Methods: Data were drawn from nationally representative samples of smokers from the International Tobacco Control Policy Evaluation Project surveys in France (2007), Germany (2007), the Netherlands (2008) and the UK (2006). We examined: (i) smokers' ratings of the health warnings on warning salience, thoughts of harm and quitting and forgoing of cigarettes; (ii) impact of the warnings using a Labels Impact Index (LII), with higher scores signifying greater impact; and (iii) differences on the LII by demographic characteristics and smoking behaviour.
Results: Scores on the LII differed significantly across countries. Scores were highest in France, lower in the UK, and lowest in Germany and the Netherlands. Across all countries, scores were significantly higher among low-income smokers, smokers who had made a quit attempt in the past year and smokers who smoked fewer cigarettes per day.
Conclusion: The impact of the health warnings varies greatly across countries. Impact tended to be highest in countries with more comprehensive tobacco control programmes. Because the impact of the warnings was highest among smokers with the lowest socioeconomic status (SES), this research suggests that health warnings could be more effective among smokers from lower SES groups. Differences in warning label impact by SES should be further investigated.[download PDF]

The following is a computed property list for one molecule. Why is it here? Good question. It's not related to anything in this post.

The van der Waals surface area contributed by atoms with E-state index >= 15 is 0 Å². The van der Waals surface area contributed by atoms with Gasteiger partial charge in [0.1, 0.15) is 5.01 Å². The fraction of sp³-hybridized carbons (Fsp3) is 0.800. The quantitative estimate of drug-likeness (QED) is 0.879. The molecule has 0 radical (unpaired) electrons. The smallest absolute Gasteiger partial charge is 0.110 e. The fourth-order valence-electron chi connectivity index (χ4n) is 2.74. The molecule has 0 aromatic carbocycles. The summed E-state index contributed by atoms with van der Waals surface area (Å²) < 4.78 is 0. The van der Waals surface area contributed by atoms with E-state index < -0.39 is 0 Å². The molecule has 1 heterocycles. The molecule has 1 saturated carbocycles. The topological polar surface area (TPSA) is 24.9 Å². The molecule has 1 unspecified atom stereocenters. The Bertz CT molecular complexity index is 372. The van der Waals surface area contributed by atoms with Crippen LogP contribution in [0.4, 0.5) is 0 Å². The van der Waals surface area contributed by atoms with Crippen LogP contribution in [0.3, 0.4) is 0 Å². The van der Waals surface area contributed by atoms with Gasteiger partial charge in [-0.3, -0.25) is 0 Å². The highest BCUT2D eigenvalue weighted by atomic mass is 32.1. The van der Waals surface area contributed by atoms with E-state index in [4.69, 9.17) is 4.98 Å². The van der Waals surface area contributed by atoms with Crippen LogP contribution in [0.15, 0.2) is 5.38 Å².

Borland, et al. 2012. Systematic biases in cross-sectional community studies may underestimate the effectiveness of stop-smoking medications
Introduction: Randomized, controlled trials typically indicate stop-smoking medications (SSMs: e.g., Varenicline, Bupropion, and over-the-counter nicotine replacement therapies) to be effective, whereas cross-sectional community-based studies have found them to be less effective, ineffective, or even associated with higher risk of relapse. Consequently, some critics have suggested SSMs have no useful applications in “real-world” settings. This discrepancy may, however, be due to systematic biases affecting cross-sectional survey outcomes. Namely, failed quit attempts where SSMs were used may be better recalled than failed unassisted attempts. Moreover, smokers who choose to quit using SSMs may be more addicted and thus less likely to succeed. Either of these factors would lead to an overrepresentation of failed quit attempts among SSM users in cross-sectional surveys even if there were real benefits.